Journal of Chromatography A 06/2006; 1116(1-2):165-71. · 4.61 Impact Factor
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    ABSTRACT: To evaluate the main intake source of arsenic by the villagers from arsenic-affected families in Jalangi and Domkol blocks in Mushidabad district, West Bengal-India, we determined the concentrations of arsenic in tube-well water and in food composites, mainly including vegetables and cereals collected from the surveyed families which were cultivated in that region. The daily dietary intakes of arsenic by the villagers were estimated and the excretions of arsenic through urine and hair were determined. The arsenic concentrations in hair and urine of the studied population living in mild (2.78 microg/L), moderate (30.7 microg/L) and high (118 microg/L) arsenic-affected families were 133, 1,391 and 4,713 microg/kg and 43.1, 244 and 336 microg/L, respectively. The linear regressions show good correlations between arsenic concentrations in water vs hair (r(2)=0.928, p<0.001) and water vs urine (r(2)=0.464, p<0.01). Approximately 29.4%, 58.1% and 62.1% of adult population from mild, moderate and high arsenic-affected families were suffering from arsenical skin manifestations. The mean arsenic concentrations of food composites (vegetables and cereals) in high arsenic-affected families are not significantly different from mild arsenic-affected families. The daily dietary intakes of arsenic from water and food composites of the studied population, living in high, moderate and mild arsenic-affected families were 568, 228 and 137 microg, respectively. The linear regressions show good correlations between arsenic concentrations in hair vs daily dietary intake (r(2)=0.452, p<0.001) and urine vs daily dietary intake (r(2)=0.134, p<0.001). The water for drinking contributed 6.07%, 26.7% and 58.1% of total arsenic in our study from mild, moderate and high arsenic-affected families. The result suggested that the contaminated water from high arsenic-affected families should be the main source for intake of arsenic. On contrary, the contribution of arsenic-contaminated food composites from mild and moderate arsenic-affected families might be the main source for intake of arsenic. The Food and Agriculture Organization/World Health Organization (FAO/WHO) provisional tolerable weekly intake (PTWI) values of arsenic in our study were 3.32, 5.75 and 12.9 microg/kg body weight/day from mild, moderate and high arsenic-affected families, respectively, which is higher than the recommended PTWI value of arsenic (2.1 microg/kg body weight/day).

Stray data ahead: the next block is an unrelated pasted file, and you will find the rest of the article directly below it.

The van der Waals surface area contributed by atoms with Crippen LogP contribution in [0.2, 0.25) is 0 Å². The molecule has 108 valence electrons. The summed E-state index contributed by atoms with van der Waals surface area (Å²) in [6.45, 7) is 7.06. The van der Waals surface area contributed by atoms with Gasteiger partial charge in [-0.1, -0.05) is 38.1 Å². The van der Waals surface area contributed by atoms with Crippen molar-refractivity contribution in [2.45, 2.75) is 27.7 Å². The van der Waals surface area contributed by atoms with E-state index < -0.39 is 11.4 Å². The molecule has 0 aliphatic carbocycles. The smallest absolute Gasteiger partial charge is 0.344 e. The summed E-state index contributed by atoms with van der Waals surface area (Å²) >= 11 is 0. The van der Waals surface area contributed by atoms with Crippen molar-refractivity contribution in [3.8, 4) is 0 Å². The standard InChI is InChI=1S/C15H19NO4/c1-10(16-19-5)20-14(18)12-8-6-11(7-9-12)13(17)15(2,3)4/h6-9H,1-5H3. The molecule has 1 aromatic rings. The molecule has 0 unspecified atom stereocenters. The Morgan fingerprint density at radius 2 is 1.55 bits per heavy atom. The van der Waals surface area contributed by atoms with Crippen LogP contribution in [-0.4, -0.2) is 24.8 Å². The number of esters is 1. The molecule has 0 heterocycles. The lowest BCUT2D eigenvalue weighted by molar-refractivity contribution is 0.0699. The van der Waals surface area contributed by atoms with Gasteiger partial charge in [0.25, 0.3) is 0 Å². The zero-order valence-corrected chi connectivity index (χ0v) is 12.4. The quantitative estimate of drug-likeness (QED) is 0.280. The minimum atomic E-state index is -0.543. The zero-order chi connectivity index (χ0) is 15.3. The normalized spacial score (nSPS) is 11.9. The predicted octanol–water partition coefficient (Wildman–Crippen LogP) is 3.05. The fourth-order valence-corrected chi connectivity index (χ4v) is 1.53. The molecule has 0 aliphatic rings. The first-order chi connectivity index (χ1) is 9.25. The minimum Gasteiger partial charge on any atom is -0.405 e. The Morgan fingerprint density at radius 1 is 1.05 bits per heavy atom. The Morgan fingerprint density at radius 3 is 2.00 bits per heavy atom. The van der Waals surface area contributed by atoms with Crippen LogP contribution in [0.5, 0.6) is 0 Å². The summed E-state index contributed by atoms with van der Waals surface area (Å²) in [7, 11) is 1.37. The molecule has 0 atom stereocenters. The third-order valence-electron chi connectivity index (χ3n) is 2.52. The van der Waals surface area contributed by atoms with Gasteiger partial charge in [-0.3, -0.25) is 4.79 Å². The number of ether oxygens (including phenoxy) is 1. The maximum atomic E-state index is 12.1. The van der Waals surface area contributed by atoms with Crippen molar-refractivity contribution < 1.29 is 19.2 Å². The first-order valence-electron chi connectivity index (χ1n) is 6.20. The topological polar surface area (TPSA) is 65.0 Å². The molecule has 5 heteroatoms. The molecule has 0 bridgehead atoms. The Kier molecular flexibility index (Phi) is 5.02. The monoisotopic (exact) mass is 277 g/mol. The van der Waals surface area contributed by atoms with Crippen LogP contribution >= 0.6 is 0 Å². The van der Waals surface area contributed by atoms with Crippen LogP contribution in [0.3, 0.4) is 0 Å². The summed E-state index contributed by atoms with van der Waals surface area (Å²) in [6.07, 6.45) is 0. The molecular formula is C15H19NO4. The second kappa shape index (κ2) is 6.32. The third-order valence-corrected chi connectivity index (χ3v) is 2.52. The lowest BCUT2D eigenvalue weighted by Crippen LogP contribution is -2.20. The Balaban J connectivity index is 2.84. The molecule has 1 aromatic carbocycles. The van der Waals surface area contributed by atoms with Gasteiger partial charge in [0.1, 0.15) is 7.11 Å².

Food and Chemical Toxicology 05/2006; 44(4):455-61. · 3.01 Impact Factor
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    ABSTRACT: We have performed two-stage transformation assay using BALB/c 3T3 cells to determine initiating and promoting activities of disodium arsenate, sodium arsenite, monomethylarsonic acid (MMAA) and dimethylarsinic acid (DMAA). Treatment with these arsenic compounds at the initiating stage induced significant numbers of transformed foci when cells were post-treated with 12-O-tetradecanoylphorbol-13-acetate (TPA). Disodium arsenate was active at the concentrations of 15-30 microM, sodium arsenite 5-20 microM, and DMAA 1-2 mM. MMAA required 10 mM to induce cell transformation. The concentrations of these compounds (except DMAA) that induced transformation were highly growth-inhibitory (more than 50%). DMAA induced transformation foci at growth inhibition levels of 66 to 84%. In experiments on promoting activity, cells pretreated with a sub-threshold dose of 20-methylcholanthrene (MCA, 0.2 microg/ml) or sodium arsenite (10 microM) were used. Transformation was enhanced by post-treatment with disodium arsenate (1-10 microM), sodium arsenite (0.5-2 microM), and MMAA (200-1000 microM), but not with DMAA. Studies of gap junctional intercellular communication using the V79 cell metabolic cooperation assay showed that the arsenic compounds (except DMAA) exhibited inhibitory activity. Thus, most arsenicals were shown to have not only initiating activity, but also promoting activity. In addition, inorganic arsenicals, especially trivalent sodium arsenite, were more active than organic ones and exhibited promoting activity at one-order of magnitude lower than initiating activity. These results suggest that from the viewpoint of human hazard, more attention should be paid to the tumor promoting activity of inorganic arsenic compounds.
    Toxicological Sciences 05/2005; 84(2):344-51. · 4.33 Impact Factor